The communication device 381 that has received the join message terminates the process for the join message because a process is being executed for the corresponding multicast group (procedure 714).

When the response waiting time period has elapsed, the communication device 381 does not release resource R1 because it has received a response from terminal device “b” in the multicast group corresponding to channel CH1 within this time period (procedure 715). Accordingly, output of packets addressed to that multicast group is continued, and resource R1 reserved for that multicast group is not released.

Next, when terminal device “b” terminates viewing of channel CH1 (procedure 716), terminal device “b” outputs a message to leave channel CH1 to all multicast routers (procedure 717).

The multicast router 375 that has received that leave message, as the multicast router 375 itself serves as a query router, outputs a first query message to that multicast group again (procedure 718).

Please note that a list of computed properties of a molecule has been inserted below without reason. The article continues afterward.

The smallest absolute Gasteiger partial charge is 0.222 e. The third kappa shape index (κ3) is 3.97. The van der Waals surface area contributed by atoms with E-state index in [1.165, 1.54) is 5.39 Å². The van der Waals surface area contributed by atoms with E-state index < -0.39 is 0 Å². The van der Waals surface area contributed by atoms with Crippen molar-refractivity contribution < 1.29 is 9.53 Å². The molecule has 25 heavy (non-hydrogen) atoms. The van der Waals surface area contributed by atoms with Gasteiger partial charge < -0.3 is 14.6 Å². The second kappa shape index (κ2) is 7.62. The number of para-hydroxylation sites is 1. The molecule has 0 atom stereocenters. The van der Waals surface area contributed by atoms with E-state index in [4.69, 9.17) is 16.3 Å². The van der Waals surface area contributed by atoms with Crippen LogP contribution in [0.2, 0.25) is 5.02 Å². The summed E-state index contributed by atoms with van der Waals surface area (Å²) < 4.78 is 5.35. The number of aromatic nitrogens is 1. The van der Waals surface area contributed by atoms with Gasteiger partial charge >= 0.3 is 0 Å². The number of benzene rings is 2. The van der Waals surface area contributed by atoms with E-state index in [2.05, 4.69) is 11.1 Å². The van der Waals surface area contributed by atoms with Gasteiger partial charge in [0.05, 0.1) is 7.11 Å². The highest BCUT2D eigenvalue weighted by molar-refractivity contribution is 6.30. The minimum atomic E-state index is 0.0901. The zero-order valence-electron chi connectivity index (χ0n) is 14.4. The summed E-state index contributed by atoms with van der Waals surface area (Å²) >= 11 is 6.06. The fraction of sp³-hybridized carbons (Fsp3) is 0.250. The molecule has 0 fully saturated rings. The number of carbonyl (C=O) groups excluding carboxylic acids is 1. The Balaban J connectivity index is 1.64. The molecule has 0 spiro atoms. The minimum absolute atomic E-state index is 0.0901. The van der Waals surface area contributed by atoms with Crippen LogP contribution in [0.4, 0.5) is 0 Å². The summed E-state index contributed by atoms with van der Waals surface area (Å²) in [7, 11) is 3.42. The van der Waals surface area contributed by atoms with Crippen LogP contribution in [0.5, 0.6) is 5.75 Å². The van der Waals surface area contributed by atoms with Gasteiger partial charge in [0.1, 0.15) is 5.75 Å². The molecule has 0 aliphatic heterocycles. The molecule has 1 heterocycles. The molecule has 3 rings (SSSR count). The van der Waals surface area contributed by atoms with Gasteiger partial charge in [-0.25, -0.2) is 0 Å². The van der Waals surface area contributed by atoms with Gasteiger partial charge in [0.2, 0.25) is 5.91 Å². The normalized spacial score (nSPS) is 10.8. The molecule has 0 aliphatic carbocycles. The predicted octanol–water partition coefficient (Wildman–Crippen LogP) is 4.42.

The communication device 381 that has received the leave message, as the communication device 381 itself does not serve as a query router, terminates the process for the leave message. Also, the communication device 381 that has received a first query message monitors responses from terminal devices for a response waiting time period (1 second) set in that first query message.

When the response waiting time period has elapsed, the communication device 381 releases resource R1 because it has not received a response from any terminal devices in the multicast group corresponding to channel CH1 within this time period (procedure 719).

Thereby, packets addressed to the multicast group corresponding to channel CH1 are stopped from being output to the LAN, and resource R1 becomes available.

FIG. 20 illustrates an operation sequence in the block for switching channels and making a request to start viewing a new channel when there are no resources available. In this example, the communication device 381 serves as a query router, terminal device “a” uses resource R1 for viewing channel CH1, terminal device “b” uses resource R2 for viewing channel CHn, and terminal device “c” uses resource R3 for viewing channel CHm.